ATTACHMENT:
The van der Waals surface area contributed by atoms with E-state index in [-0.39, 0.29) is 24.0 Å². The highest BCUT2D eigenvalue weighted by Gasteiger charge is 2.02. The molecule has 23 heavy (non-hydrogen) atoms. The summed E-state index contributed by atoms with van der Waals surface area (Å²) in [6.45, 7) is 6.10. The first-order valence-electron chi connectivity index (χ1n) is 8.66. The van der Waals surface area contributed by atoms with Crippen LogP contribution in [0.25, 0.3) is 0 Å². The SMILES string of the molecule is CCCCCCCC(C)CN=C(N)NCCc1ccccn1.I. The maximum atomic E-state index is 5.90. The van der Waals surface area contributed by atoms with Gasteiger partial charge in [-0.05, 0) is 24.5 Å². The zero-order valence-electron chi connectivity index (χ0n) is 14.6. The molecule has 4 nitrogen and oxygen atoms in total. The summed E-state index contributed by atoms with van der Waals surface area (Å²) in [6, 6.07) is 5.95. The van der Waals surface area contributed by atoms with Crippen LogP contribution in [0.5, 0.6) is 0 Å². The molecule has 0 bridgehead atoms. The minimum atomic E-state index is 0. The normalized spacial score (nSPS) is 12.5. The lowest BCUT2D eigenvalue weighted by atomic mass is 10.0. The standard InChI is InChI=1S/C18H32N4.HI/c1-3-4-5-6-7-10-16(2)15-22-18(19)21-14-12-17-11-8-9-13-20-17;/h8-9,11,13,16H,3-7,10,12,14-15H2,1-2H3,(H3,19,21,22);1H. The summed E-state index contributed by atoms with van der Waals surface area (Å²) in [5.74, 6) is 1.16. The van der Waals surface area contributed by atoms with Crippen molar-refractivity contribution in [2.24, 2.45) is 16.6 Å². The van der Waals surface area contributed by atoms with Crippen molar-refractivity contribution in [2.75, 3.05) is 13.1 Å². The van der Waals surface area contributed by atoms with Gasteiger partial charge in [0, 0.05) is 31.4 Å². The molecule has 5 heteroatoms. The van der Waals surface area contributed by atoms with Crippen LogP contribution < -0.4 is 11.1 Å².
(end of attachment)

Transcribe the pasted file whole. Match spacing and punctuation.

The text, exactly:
The van der Waals surface area contributed by atoms with E-state index in [-0.39, 0.29) is 24.0 Å². The highest BCUT2D eigenvalue weighted by Gasteiger charge is 2.02. The molecule has 23 heavy (non-hydrogen) atoms. The summed E-state index contributed by atoms with van der Waals surface area (Å²) in [6.45, 7) is 6.10. The first-order valence-electron chi connectivity index (χ1n) is 8.66. The van der Waals surface area contributed by atoms with Crippen LogP contribution in [0.25, 0.3) is 0 Å². The SMILES string of the molecule is CCCCCCCC(C)CN=C(N)NCCc1ccccn1.I. The maximum atomic E-state index is 5.90. The van der Waals surface area contributed by atoms with Gasteiger partial charge in [-0.05, 0) is 24.5 Å². The zero-order valence-electron chi connectivity index (χ0n) is 14.6. The molecule has 4 nitrogen and oxygen atoms in total. The summed E-state index contributed by atoms with van der Waals surface area (Å²) in [6, 6.07) is 5.95. The van der Waals surface area contributed by atoms with Crippen LogP contribution in [0.5, 0.6) is 0 Å². The molecule has 0 bridgehead atoms. The minimum atomic E-state index is 0. The normalized spacial score (nSPS) is 12.5. The lowest BCUT2D eigenvalue weighted by atomic mass is 10.0. The standard InChI is InChI=1S/C18H32N4.HI/c1-3-4-5-6-7-10-16(2)15-22-18(19)21-14-12-17-11-8-9-13-20-17;/h8-9,11,13,16H,3-7,10,12,14-15H2,1-2H3,(H3,19,21,22);1H. The summed E-state index contributed by atoms with van der Waals surface area (Å²) in [5.74, 6) is 1.16. The van der Waals surface area contributed by atoms with Crippen molar-refractivity contribution in [2.24, 2.45) is 16.6 Å². The van der Waals surface area contributed by atoms with Crippen molar-refractivity contribution in [2.75, 3.05) is 13.1 Å². The van der Waals surface area contributed by atoms with Gasteiger partial charge in [0, 0.05) is 31.4 Å². The molecule has 5 heteroatoms. The van der Waals surface area contributed by atoms with Crippen LogP contribution < -0.4 is 11.1 Å².